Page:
Thanks to all who came out for our Long Table on Monday, March 4. And for those who did, we’ve got a bit of a recap here – a video of the discussion, Evalyn Parry’s opening remarks, and some photos of the thoughts that remained the next morning. Mark your calendars for our next Long Table (and Community Meal) on Monday, May 13.
Opening Remarks from Evalyn Parry
Tonight’s long table is a follow up to the Long Table that happened in November.
Long Table is a form created by lesbian performance artist Lois Weaver; I was introduced to it by Sarah Garton Stanley – a previous artistic director here at Buddies, and over the last several years many theatre artists in our Toronto community have been using it as a way to use performance practice to unpack challenging issues.
Part of my interest in this form is in how it allows us to practice live, in-person conversation. It’s not just a forum for soapboxing and monologues but a space for interactive dialogue, listening and also noticing the dynamics of who speaks and how people speak. It’s a way we can observe what is said and practice how we speak and engage with each other. Donna Michelle will introduce the Long Table in a few minutes. I encourage people to ask people questions at the table.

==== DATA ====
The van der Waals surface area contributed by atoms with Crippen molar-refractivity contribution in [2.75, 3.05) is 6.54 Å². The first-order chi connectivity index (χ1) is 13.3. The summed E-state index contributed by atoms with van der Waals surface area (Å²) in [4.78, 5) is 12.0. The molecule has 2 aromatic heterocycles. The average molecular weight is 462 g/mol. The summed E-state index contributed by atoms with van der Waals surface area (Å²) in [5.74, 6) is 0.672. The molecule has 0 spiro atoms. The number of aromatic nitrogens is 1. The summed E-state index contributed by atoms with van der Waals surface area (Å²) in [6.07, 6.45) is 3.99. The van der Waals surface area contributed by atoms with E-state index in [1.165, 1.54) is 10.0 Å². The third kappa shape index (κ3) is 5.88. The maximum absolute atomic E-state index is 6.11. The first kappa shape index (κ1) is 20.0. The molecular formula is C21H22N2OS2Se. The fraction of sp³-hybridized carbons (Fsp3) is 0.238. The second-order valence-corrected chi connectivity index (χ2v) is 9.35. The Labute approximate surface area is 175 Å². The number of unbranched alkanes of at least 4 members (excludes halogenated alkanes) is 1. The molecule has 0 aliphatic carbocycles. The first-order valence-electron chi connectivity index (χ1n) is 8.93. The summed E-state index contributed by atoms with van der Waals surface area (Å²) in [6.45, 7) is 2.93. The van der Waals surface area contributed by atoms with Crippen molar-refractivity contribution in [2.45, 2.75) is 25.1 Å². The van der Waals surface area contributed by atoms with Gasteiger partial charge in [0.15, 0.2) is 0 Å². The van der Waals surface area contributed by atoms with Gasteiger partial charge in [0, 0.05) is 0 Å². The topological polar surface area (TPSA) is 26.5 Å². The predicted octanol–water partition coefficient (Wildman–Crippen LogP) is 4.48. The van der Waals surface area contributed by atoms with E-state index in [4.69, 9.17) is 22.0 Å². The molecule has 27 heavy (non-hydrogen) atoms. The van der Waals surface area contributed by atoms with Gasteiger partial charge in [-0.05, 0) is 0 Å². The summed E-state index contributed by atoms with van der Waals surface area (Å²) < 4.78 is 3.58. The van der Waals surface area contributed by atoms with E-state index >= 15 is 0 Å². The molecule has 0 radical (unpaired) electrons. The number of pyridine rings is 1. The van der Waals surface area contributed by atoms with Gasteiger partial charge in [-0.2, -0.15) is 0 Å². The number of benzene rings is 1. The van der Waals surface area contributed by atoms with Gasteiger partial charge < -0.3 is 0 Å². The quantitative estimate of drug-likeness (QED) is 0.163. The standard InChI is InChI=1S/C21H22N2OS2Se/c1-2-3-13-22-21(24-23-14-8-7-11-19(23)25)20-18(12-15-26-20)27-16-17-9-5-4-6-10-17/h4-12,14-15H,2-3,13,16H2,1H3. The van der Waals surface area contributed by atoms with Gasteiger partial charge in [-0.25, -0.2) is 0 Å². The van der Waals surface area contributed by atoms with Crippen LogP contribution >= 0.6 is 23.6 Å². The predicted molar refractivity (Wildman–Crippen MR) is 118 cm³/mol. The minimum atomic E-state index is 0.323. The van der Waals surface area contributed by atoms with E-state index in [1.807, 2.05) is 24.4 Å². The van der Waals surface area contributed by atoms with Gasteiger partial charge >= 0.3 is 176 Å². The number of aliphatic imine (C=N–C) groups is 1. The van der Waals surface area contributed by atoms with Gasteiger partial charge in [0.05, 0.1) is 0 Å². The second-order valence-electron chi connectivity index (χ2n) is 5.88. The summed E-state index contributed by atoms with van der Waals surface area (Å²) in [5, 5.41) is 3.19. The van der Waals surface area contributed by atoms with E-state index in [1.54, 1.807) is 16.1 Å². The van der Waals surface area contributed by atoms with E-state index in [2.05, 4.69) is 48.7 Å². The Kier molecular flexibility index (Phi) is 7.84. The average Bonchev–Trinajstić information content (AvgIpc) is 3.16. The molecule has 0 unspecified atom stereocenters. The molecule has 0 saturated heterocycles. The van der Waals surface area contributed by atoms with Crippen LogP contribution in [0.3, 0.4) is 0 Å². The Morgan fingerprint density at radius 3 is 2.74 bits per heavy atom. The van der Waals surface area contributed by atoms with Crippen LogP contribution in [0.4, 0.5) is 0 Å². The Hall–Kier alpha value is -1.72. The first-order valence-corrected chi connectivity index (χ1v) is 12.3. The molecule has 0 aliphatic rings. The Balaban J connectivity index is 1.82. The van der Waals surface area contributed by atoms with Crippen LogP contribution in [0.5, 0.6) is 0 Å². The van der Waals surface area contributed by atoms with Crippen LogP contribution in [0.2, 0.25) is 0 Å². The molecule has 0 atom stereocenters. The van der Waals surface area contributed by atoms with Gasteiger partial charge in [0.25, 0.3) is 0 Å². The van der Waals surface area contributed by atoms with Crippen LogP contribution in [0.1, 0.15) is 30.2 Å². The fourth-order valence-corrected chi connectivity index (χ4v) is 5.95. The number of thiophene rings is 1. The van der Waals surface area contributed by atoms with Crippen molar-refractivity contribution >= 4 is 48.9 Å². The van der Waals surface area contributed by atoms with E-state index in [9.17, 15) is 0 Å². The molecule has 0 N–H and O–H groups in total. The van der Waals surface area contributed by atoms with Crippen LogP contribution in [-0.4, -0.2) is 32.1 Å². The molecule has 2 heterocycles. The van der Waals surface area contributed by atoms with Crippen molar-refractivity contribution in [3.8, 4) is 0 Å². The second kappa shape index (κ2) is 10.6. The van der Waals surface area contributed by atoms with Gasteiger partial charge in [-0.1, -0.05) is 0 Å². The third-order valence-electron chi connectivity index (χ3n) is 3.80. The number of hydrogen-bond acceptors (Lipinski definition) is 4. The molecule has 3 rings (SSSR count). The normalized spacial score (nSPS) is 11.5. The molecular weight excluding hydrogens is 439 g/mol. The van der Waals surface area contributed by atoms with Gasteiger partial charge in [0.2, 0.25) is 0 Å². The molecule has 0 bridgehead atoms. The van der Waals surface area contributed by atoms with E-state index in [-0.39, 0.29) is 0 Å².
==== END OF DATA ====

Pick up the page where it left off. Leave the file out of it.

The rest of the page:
The discussion at November’s long table was rich and informative, emotional, intense and it was a chance to hear from some – and certainly not all – of the voices and perspectives who were gathered in the room.
The provocation for that evening was: In these increasingly polarized times, how can we, as an intergenerational queer community “cherish all that makes us different, and conquer all that makes us afraid” (quote by Vivek Shraya).
It certainly did not in any way resolve the complex issues that were raised, and which continue to resonate in so many artistic, academic and civic spaces, including our own.
If you want to hear the discussion that happened that night, you can watch/listen to the video or read more context about it; it’s all available on the Buddies blog.
We are committed to making Buddies a space for open community dialogue, debate and discussion. We are committed to listening, to continuing to hold space for divergent viewpoints and reaching across our divides. courageous
Tonight’s provocation is:
Within our diverse and evolving intergenerational queer and artistic communities, how do we navigate the tension between free speech and accountability, dissent and respect